Techno and Teargas: My Very First First of May in Berlin
K, so I originally thought this blog post would be a short little summary of my very first May Day in Berlin, but when I sat down and wrote out my notes the next day, I produced pages and pages of text. So, this is my attempt to reduce everything down to a brief narrative with some pretty pictures. But I won’t keep you in suspense: I wasn’t teargassed or pepper-sprayed or tasered. Most of my day was actually spent wandering around the MyFest street-fair, dancing at a few open-air events, and hanging out with friends. Even the infamous “18Uhr Demo” was mostly peaceful—at least until the end. (Slideshow of 51 images at the end of this article.)
May Day (or, International Worker’s Day/Tag der Arbeit) has been a major holiday for the labor movement (and, consequently, left-wing politics) since the Haymarket Affair of 1886 in Chicago. It became an official holiday in Germany under the Nazi regime in 1933, and it remained a state holiday in both East and West Germany after World War II. But May Day has also been an important North-European spring festival for centuries, usually celebrated the night before with bonfires on Walpurgis Night (Apr 30).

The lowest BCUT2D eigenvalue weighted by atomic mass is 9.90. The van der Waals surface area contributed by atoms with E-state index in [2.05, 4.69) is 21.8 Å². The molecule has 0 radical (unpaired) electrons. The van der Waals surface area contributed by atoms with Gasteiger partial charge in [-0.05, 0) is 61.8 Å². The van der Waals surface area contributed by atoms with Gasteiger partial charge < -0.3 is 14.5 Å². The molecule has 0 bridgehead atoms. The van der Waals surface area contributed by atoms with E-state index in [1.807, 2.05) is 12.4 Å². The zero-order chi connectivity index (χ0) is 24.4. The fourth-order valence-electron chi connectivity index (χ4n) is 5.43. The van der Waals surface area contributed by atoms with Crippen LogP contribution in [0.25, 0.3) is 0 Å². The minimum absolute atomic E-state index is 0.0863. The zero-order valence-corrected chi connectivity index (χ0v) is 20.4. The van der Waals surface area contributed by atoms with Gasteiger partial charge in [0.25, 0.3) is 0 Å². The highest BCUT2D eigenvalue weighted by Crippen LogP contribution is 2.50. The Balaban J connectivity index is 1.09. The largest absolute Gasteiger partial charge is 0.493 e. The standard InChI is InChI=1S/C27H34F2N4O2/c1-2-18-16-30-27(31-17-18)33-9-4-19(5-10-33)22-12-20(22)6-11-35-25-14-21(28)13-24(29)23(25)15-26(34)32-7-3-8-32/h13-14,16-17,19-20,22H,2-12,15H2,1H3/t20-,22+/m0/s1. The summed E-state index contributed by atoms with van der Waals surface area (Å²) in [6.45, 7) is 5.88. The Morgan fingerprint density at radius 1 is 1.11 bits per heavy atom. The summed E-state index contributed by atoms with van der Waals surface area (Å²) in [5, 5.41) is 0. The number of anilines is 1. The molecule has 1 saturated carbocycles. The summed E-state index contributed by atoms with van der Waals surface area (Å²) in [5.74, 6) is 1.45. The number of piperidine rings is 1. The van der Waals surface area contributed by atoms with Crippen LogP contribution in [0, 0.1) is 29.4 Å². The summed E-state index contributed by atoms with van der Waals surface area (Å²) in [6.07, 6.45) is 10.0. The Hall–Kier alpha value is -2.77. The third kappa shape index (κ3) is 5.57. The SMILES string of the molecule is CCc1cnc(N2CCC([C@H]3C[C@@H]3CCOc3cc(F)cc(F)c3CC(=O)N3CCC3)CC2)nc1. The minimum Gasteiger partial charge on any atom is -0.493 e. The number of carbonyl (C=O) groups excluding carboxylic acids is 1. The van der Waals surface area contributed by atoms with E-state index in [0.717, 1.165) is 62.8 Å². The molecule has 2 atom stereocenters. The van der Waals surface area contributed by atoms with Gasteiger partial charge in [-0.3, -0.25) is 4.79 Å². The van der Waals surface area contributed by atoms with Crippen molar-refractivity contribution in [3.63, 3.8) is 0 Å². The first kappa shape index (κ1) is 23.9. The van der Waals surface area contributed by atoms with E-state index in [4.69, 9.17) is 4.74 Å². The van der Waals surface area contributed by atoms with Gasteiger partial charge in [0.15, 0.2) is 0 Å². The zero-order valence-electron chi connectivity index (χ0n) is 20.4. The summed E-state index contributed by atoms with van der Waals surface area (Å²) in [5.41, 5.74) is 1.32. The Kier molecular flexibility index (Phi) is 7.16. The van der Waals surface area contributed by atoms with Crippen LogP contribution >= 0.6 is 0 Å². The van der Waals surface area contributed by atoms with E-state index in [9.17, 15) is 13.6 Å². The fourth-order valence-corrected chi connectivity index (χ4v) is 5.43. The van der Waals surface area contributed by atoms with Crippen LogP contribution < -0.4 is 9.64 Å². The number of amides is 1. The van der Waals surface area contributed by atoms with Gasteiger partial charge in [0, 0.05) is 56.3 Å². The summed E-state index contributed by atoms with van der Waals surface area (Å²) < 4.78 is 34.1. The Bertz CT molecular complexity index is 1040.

But in 1987, something happened during Berlin’s May Day festivities, and the day ended with an all-out street battle between police and rioters. The story of exactly how it started remains disputed and fragmentary: the police responded to a traffic incident at Lausitzer Platz in the immigrant and punk/countercultural neighborhood of Kreuzberg; they returned from the scene to find their van tipped over; they called for reinforcements; the reinforcements arrived and proceeded to launch tear-gas grenades everywhere around the Platz, including through the windows of nearby apartments; some neighborhood residents reacted forcefully against the police’s indiscriminate use of force; surprised by the ferocity of local resistance, the police were forced to retreat out of Kreuzberg and only return when the violence had abated.